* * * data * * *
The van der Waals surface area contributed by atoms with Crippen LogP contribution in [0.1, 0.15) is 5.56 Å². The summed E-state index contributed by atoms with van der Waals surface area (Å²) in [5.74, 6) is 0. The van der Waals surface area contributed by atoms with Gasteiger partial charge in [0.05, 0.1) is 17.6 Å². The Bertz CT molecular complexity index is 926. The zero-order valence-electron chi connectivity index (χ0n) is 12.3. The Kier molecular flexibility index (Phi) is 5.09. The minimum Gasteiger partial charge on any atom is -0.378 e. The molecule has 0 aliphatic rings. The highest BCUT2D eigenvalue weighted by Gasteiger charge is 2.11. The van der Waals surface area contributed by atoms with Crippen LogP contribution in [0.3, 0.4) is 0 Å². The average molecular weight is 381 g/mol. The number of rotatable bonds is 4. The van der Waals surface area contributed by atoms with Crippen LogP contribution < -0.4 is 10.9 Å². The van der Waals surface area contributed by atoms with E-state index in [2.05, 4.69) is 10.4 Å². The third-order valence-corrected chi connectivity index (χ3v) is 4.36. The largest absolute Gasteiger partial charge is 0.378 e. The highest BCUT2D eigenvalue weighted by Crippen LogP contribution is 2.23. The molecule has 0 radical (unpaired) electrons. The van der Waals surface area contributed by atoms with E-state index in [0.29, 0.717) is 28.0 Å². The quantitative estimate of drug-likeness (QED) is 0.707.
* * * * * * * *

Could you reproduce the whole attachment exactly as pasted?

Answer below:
The van der Waals surface area contributed by atoms with Crippen LogP contribution in [0.1, 0.15) is 5.56 Å². The summed E-state index contributed by atoms with van der Waals surface area (Å²) in [5.74, 6) is 0. The van der Waals surface area contributed by atoms with Gasteiger partial charge in [0.05, 0.1) is 17.6 Å². The Bertz CT molecular complexity index is 926. The zero-order valence-electron chi connectivity index (χ0n) is 12.3. The Kier molecular flexibility index (Phi) is 5.09. The minimum Gasteiger partial charge on any atom is -0.378 e. The molecule has 0 aliphatic rings. The highest BCUT2D eigenvalue weighted by Gasteiger charge is 2.11. The van der Waals surface area contributed by atoms with Crippen LogP contribution in [0.3, 0.4) is 0 Å². The average molecular weight is 381 g/mol. The number of rotatable bonds is 4. The van der Waals surface area contributed by atoms with Crippen LogP contribution < -0.4 is 10.9 Å². The van der Waals surface area contributed by atoms with E-state index in [2.05, 4.69) is 10.4 Å². The third-order valence-corrected chi connectivity index (χ3v) is 4.36. The largest absolute Gasteiger partial charge is 0.378 e. The highest BCUT2D eigenvalue weighted by Crippen LogP contribution is 2.23. The molecule has 0 radical (unpaired) electrons. The van der Waals surface area contributed by atoms with E-state index in [0.29, 0.717) is 28.0 Å². The quantitative estimate of drug-likeness (QED) is 0.707.